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how can I achieve this look, as seen in photos by Simone Favilli? I love the soft light effect and colours of this image but I don't know how to achieve it in Post-processing. Any suggestions? Thanks

Image here. Possibly nsfw

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    Please do your best to describe everything about the image (what colors specifically) you are trying to replicate. Sharing an attempt is also encouraged! – Hueco Sep 30 at 14:56
  • I like the tonal look. The feel. I'm a newbie so I don't know specifically what elements give that look. I think there is a lot of post-processing (from skin tones to the light) but I don't know what kind. What I feel is soft light, flat and deep at the same time and a good balance in colours. – Bababam Sep 30 at 16:43
  • Before I make an idiot of myself & post this as an answer - because the subject looks very much sharpened against all that haze… do we think they've actually 'smoked' the environment? It does look like an over-cooked movie set just before the DoP shouts "Too much smoke, can we open the doors for five." Or is it a lens 'smear' effect? – Tetsujin Sep 30 at 17:33
  • I don't think it's a smoke machine, I think it's a pp effect. – Bababam Sep 30 at 18:38
  • Possible duplicate of How do I get this foggy/cold/blueish look in my photos? – Hueco Sep 30 at 18:55
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This look is primarily the result of lifting the black point of the tone curve and the application of an orange-teal slpit toning. As for shooting the image itself, a shallow depth of field such as f/1.8 and diffused light was used.

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There's a trick I use to attempt to 'reverse-engineer' what may have been done to a photo in post.
It's imperfect because it relies entirely on guesswork - without access to the untouched original you're never going to know the actual start-point. If you have a start point & an end result you can confirm your guess. Without, it will always remain a guess.

I've looked up the photographer's work & let's say, they're a great fan of veiling glare done right there in the lens. Lots of light spill will cause haze in the picture.
Because it's essentially a dark indoor shot I'd initially considered the room had been intentionally smoked - & this might still be the case, even allowing for the photographer's proclivity for glare; but we may never know.

Anyway, to test my reverse-engineering I open in Photoshop Camera RAW & try to remove any elements I think have been added in post. This does not give you a nice looking picture - nor is the intention at this stage to even try to get a nice-looking picture - it just gives you some clue as to what may have been done, opposite to that.

I've blurred this to try make it a bit more SFW. [If people still think NSFW, then I can just hide it behind a link] but it shows my rough guess at what the shot may have been before post.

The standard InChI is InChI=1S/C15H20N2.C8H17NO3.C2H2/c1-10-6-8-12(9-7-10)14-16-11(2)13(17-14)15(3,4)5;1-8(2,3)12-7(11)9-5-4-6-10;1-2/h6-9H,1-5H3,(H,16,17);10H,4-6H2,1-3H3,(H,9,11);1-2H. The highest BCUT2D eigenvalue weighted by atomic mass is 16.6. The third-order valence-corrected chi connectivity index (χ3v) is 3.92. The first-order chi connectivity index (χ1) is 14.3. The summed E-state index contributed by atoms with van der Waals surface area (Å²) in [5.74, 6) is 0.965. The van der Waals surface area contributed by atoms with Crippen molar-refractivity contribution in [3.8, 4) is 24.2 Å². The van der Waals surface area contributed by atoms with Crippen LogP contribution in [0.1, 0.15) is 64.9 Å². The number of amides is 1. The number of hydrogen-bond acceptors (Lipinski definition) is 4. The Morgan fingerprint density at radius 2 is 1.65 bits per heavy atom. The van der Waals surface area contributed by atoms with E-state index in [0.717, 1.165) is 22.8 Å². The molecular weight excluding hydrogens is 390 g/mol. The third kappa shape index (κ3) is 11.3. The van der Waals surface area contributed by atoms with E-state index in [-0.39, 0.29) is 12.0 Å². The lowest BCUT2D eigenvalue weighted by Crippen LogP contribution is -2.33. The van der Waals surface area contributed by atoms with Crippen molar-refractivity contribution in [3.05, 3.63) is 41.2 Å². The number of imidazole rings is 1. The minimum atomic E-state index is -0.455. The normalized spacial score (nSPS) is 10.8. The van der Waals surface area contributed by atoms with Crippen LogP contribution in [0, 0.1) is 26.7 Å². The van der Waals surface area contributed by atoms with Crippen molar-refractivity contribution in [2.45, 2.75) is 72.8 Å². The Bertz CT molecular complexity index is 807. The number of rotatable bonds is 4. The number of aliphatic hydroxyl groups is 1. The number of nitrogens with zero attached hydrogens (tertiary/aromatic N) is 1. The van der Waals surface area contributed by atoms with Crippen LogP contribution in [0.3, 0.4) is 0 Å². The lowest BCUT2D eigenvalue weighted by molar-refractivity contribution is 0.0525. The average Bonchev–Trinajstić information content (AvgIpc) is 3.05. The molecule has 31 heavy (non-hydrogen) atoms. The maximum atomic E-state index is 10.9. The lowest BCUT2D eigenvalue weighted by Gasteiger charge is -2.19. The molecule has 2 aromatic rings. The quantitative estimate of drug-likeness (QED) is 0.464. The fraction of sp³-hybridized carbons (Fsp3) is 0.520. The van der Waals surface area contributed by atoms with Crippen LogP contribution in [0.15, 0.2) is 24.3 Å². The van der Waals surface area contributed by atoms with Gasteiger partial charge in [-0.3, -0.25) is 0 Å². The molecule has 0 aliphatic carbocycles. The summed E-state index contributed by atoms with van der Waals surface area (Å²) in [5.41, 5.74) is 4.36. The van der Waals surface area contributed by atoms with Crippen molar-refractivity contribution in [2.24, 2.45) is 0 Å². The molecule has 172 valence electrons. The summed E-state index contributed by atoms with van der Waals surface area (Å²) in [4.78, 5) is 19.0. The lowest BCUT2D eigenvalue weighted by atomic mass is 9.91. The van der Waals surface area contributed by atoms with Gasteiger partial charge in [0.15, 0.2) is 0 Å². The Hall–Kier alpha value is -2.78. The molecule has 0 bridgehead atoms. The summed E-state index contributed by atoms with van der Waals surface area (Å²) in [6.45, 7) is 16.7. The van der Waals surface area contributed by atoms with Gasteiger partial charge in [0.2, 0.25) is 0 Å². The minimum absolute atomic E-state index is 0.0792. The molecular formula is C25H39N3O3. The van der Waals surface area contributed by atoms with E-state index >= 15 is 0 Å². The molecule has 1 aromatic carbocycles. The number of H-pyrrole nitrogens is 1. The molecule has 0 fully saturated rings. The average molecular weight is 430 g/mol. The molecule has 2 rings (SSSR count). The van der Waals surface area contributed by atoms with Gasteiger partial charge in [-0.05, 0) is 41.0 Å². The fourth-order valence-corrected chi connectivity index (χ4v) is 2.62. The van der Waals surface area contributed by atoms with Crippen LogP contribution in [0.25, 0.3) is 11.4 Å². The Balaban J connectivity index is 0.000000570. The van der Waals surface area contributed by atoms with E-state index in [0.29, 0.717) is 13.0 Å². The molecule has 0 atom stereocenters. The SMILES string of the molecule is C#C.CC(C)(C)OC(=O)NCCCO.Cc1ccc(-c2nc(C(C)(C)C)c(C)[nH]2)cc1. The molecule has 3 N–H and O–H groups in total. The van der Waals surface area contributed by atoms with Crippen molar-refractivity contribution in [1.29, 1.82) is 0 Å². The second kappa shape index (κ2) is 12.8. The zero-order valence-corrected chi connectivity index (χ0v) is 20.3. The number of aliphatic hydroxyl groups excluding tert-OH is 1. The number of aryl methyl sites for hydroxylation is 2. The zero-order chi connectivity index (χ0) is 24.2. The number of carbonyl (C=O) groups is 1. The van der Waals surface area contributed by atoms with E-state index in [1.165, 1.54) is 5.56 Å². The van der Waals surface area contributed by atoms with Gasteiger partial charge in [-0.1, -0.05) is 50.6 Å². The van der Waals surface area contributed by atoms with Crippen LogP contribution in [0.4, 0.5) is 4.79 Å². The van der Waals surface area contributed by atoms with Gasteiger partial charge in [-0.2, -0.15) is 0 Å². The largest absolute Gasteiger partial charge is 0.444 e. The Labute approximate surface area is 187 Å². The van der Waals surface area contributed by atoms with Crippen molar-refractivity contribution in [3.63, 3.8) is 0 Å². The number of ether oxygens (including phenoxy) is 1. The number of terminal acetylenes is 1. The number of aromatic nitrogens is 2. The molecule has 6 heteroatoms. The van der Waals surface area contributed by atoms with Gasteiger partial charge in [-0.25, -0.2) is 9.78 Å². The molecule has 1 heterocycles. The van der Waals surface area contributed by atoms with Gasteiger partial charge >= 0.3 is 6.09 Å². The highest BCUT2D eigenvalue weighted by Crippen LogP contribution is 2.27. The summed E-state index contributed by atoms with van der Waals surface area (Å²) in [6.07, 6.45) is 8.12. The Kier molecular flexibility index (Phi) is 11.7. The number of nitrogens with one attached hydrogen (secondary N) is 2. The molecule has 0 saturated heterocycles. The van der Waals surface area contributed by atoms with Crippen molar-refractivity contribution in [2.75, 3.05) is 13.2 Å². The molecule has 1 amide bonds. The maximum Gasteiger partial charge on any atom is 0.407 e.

enter image description here

I've ignored the colour-cast as that's quite clearly an aqua-blue light, & I haven't tried to make it look like it was shot in completely neutral circumstances; it's not really worth going to the n-th degree on a guess.

You can get this 'reverse-engineering' effect in a dozen ways, balancing Texture & Dehaze [to play with the veiling potential] against exposure, high/low offset & vibrance/saturation.
It doesn't 'give you the answer' but it does give you some clue as to how far from 'normal' the shot might be, as published.

To recreate it for yourself, you first need the tonal elements, girl with brown skin & aqua clothing & tattoos against a background emphasising these - brown sofa, aqua lighting, deep shadows.
I call this the 'Game of Thrones' colour palette. Brown or orange against aqua or blue was a very great part of the look of the show. Even where you think people are wearing black clothing, it's often actually blue.
Curtain or similar in close to give the foreground blur, aperture wide enough to get the background out of focus.
Post-pro sharpening on subject only - Unsharp Mask or High Pass.

Test the aqua light positioning to try get the glare - otherwise you'd have to haze in post, which won't have quite the same effect.

Then you attempt to get a shot that looks like your 'guess', then reverse it in post by simply moving all the parameters the opposite way. It won't be perfect, but it can often be a good start.

  • Thank you, this is a perfect example of good "reverse-engineer" process in photography. What do you think about failing glare effect? Is it achieved with gradient fill? What about skin tone color? – Bababam Oct 1 at 15:41
  • I see 3 choices as to how the glare was done; shining a light towards the camera, with or without added smoke, or using Dehaze in post pro. The first 2 would give more control. Skin tone is part of the reverse engineering process. Do the opposite. – Tetsujin Oct 1 at 15:44

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